Tuesday morning arrived, and this was the day I would set out on my own. I walked her to her subway stop, gave her a quick peck goodbye and ventured off…alone… to the correct train going UPTOWN to the American Museum of Natural History. But when I came up out of the subway stop, I took a wrong direction and got turned around. But I actually didn’t mind. I saw some things I wouldn’t have seen if I hadn’t been lost in the first place. I was able to walk around in Central Park, watch people scurrying about going this way and that. I eventually decided to correct my direction with the street signs and soon found the museum. I had a grand time, and later when I got on the train again going DOWNTOWN, I knew that it was just the beginning of my Manhattan adventure.
By the end of the week I had gone UPTOWN, DOWNTOWN, taking the LOCAL and the EXPRESS. I even switched trains in larger stations so as to make my way from one side of town to the other. It was invigorating and life affirming that I could do this on my own. And of course, I walked and walked and walked. There were so many neighborhoods and all of them so walk-able, unlike the driving life of Dallas. I loved it. In fact, I found the city revealed herself to be quite inviting and open to showing me what was around the next corner. Indeed, the subway was the magic combination to finding the secrets Manhattan keeps securely tucked away for only those willing to venture out of their comfort zone.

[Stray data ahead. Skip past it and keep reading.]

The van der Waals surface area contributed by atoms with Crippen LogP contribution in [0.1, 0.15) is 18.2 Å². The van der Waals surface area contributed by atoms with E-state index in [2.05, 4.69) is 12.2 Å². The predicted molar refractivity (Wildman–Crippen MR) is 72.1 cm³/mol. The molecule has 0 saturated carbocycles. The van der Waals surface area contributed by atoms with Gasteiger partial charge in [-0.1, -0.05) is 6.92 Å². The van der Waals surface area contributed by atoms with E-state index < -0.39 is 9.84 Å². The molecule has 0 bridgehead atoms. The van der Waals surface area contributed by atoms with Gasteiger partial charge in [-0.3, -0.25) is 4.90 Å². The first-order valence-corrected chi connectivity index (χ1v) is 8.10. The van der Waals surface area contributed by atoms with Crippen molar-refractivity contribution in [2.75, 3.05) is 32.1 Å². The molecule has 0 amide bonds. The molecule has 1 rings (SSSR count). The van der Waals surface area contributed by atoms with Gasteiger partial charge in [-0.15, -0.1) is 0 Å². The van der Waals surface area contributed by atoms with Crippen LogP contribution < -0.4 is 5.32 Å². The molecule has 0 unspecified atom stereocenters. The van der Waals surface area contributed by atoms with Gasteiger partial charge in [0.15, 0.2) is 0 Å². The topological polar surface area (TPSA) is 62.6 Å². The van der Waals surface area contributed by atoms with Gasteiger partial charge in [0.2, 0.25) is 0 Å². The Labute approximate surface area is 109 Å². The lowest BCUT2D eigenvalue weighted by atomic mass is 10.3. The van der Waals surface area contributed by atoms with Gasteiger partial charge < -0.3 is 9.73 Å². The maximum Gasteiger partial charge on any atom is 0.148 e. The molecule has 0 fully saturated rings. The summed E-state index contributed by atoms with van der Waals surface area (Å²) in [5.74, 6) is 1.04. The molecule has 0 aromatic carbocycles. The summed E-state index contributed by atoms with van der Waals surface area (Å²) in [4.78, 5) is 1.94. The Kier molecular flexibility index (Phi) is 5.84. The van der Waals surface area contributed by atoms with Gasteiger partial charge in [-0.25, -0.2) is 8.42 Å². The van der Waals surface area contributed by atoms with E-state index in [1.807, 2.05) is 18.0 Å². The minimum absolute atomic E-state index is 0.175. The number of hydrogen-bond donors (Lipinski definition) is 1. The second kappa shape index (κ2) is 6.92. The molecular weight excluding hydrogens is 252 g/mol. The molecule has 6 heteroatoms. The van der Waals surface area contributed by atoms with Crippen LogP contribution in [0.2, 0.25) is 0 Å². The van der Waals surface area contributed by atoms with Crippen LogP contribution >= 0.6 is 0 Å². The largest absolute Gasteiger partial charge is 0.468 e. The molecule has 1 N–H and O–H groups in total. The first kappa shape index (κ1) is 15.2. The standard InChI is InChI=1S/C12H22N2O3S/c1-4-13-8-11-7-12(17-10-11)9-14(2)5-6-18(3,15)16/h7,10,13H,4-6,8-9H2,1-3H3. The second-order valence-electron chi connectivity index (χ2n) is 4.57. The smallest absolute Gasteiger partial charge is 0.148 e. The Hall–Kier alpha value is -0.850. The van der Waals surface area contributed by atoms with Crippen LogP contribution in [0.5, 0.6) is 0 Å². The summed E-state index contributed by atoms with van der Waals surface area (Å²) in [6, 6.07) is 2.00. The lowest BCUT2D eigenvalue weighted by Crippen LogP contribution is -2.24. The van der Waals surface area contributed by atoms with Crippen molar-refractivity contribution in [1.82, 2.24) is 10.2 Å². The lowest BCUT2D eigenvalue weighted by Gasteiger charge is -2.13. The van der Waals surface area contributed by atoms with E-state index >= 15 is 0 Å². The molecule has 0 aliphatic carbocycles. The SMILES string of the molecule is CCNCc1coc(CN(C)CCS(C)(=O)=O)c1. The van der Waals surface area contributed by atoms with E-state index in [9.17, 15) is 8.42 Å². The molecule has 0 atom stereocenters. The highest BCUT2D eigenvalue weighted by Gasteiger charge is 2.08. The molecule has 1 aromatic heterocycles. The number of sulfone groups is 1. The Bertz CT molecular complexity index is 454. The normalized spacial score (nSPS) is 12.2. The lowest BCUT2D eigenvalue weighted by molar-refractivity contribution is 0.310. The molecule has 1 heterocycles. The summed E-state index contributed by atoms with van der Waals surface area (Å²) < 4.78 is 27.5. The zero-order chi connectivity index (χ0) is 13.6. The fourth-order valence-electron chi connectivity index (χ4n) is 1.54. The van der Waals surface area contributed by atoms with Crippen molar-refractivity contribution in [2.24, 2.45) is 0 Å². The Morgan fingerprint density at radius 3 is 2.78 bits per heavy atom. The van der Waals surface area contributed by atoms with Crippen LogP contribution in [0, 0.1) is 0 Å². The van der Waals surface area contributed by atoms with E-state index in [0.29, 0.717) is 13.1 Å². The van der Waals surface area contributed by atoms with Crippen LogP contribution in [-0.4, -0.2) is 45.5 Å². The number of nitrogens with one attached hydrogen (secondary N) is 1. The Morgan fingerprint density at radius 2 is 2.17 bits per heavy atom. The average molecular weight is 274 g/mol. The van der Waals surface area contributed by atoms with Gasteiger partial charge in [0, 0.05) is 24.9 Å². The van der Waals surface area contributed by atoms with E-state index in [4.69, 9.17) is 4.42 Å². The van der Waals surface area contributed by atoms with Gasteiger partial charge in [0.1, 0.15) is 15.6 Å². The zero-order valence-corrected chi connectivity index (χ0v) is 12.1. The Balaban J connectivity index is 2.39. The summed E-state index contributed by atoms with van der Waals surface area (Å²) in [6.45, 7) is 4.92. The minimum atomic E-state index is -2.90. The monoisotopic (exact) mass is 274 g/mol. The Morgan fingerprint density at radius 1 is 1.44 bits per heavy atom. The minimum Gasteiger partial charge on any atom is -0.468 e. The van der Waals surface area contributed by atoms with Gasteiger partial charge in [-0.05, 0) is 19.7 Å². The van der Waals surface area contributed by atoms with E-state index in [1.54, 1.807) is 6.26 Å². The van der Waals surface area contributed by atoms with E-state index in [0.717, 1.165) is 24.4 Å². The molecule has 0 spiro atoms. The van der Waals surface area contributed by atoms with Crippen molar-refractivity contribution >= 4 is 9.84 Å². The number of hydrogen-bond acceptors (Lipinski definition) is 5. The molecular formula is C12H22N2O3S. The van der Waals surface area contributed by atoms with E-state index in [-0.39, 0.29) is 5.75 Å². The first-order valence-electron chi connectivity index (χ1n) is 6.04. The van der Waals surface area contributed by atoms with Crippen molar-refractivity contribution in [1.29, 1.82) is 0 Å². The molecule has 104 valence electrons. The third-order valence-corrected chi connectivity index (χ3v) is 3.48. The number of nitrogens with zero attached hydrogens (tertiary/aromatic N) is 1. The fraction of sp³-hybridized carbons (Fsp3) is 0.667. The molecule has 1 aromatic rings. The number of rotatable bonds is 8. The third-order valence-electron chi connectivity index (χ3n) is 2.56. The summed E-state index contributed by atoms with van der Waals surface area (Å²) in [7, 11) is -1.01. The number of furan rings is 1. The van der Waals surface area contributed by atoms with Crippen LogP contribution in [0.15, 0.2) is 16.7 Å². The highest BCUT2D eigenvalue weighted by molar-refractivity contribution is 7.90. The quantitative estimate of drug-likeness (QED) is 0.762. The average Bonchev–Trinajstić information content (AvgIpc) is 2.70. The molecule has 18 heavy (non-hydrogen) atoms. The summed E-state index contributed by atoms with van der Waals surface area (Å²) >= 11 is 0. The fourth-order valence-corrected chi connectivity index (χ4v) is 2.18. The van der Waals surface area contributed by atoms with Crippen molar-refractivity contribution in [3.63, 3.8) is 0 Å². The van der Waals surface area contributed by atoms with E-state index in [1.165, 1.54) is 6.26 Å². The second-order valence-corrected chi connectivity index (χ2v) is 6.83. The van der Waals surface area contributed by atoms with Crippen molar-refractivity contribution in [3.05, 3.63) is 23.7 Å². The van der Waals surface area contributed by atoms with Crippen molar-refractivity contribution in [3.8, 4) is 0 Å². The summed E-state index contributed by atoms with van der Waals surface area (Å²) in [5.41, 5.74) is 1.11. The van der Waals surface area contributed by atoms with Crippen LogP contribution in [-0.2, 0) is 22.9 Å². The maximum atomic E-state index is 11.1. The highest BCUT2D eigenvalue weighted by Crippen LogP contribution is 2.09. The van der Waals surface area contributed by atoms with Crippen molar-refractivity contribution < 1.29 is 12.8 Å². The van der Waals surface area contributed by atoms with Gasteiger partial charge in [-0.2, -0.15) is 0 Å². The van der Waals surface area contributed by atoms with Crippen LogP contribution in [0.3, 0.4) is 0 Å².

This gorgeous city of individual neighborhoods, stitched together by the subway, where in just a few minutes you could be walking in the East Village or Tribecca, or SoHo—all of these places we’ve been introduced to by way of movies and songs that live on in our memories—they’re there for anyone to discover.
Loving and intimate relationships are formed by spending time together. and it’s the subway that gives you the opportunity—in a deeper and more intimate way—to get to know and understand the City of Manhattan or New York City, whatever you prefer to call “the maiden waiting for you on the East Coast.”
by Mark MacMullen
guest blogger (and #1 galavant-girl dad)
Art: "Missed Connections" by Sophie Blackall
"Sophie Blackall is a Brooklyn based Australian artist. She has illustrated over twenty books for children, including Ruby's Wish (Chronicle Books, 2003) which won the Ezra Jack Keats Award, Meet Wild Boars (Henry Holt, 2005) which won a BCCB Blue Ribbon Picture Book Award and the Founders Award from the Society of Illustrators, Big Red Lollipop (Viking, 2010) which was a New York Times Top Ten Picture Book for 2010, and the ongoing Ivy and Bean series (Chronicle Books), which has over a million copies in print.
"Blackall has collaborated with many notable authors, including Aldous Huxley, Judith Viorst, Jane Yolen and Meg Rosoff.
"Her editorial illustrations have appeared in the New York Times, the Wall Street Journal, the Washington Post, Time, Gourmet, Food & Wine, Town & Country and many others. Her latest project, http://www.missedconnectionsny.blogspot.com Missed Connections, which began as a blog in early 2009, is an ongoing series of paintings based on real, anonymous messages posted online by lovelorn strangers." —excerpt from Amazon.com